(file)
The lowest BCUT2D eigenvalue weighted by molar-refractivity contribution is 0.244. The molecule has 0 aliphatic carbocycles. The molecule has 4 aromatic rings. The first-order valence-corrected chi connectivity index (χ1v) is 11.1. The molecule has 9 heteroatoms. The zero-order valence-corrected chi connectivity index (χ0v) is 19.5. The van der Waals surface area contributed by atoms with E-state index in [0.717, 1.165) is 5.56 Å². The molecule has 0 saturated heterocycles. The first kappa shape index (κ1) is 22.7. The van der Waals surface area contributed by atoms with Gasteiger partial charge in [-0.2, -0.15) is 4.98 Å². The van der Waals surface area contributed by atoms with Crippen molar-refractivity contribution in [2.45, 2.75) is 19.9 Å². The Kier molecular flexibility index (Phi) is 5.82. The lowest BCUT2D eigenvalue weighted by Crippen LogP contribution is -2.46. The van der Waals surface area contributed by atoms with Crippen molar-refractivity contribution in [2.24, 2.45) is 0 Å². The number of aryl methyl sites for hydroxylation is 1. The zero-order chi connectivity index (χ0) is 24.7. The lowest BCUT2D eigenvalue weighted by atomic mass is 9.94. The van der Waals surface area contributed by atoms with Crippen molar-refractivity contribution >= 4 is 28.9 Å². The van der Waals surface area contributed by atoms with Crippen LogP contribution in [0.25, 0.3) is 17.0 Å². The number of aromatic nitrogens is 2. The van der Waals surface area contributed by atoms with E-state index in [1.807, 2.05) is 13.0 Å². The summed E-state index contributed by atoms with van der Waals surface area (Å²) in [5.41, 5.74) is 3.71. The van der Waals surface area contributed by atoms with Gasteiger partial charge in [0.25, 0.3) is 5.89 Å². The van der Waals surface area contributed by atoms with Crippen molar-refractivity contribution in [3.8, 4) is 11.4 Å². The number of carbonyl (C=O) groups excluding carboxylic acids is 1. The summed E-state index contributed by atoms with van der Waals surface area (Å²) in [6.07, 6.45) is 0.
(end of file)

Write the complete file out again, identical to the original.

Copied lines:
The lowest BCUT2D eigenvalue weighted by molar-refractivity contribution is 0.244. The molecule has 0 aliphatic carbocycles. The molecule has 4 aromatic rings. The first-order valence-corrected chi connectivity index (χ1v) is 11.1. The molecule has 9 heteroatoms. The zero-order valence-corrected chi connectivity index (χ0v) is 19.5. The van der Waals surface area contributed by atoms with E-state index in [0.717, 1.165) is 5.56 Å². The molecule has 0 saturated heterocycles. The first kappa shape index (κ1) is 22.7. The van der Waals surface area contributed by atoms with Gasteiger partial charge in [-0.2, -0.15) is 4.98 Å². The van der Waals surface area contributed by atoms with Crippen molar-refractivity contribution in [2.45, 2.75) is 19.9 Å². The Kier molecular flexibility index (Phi) is 5.82. The lowest BCUT2D eigenvalue weighted by Crippen LogP contribution is -2.46. The van der Waals surface area contributed by atoms with Crippen molar-refractivity contribution in [2.24, 2.45) is 0 Å². The number of aryl methyl sites for hydroxylation is 1. The zero-order chi connectivity index (χ0) is 24.7. The lowest BCUT2D eigenvalue weighted by atomic mass is 9.94. The van der Waals surface area contributed by atoms with Crippen molar-refractivity contribution >= 4 is 28.9 Å². The van der Waals surface area contributed by atoms with Crippen LogP contribution in [0.25, 0.3) is 17.0 Å². The number of aromatic nitrogens is 2. The van der Waals surface area contributed by atoms with E-state index in [1.807, 2.05) is 13.0 Å². The summed E-state index contributed by atoms with van der Waals surface area (Å²) in [5.41, 5.74) is 3.71. The van der Waals surface area contributed by atoms with Gasteiger partial charge in [0.25, 0.3) is 5.89 Å². The van der Waals surface area contributed by atoms with Crippen molar-refractivity contribution in [3.8, 4) is 11.4 Å². The number of carbonyl (C=O) groups excluding carboxylic acids is 1. The summed E-state index contributed by atoms with van der Waals surface area (Å²) in [6.07, 6.45) is 0.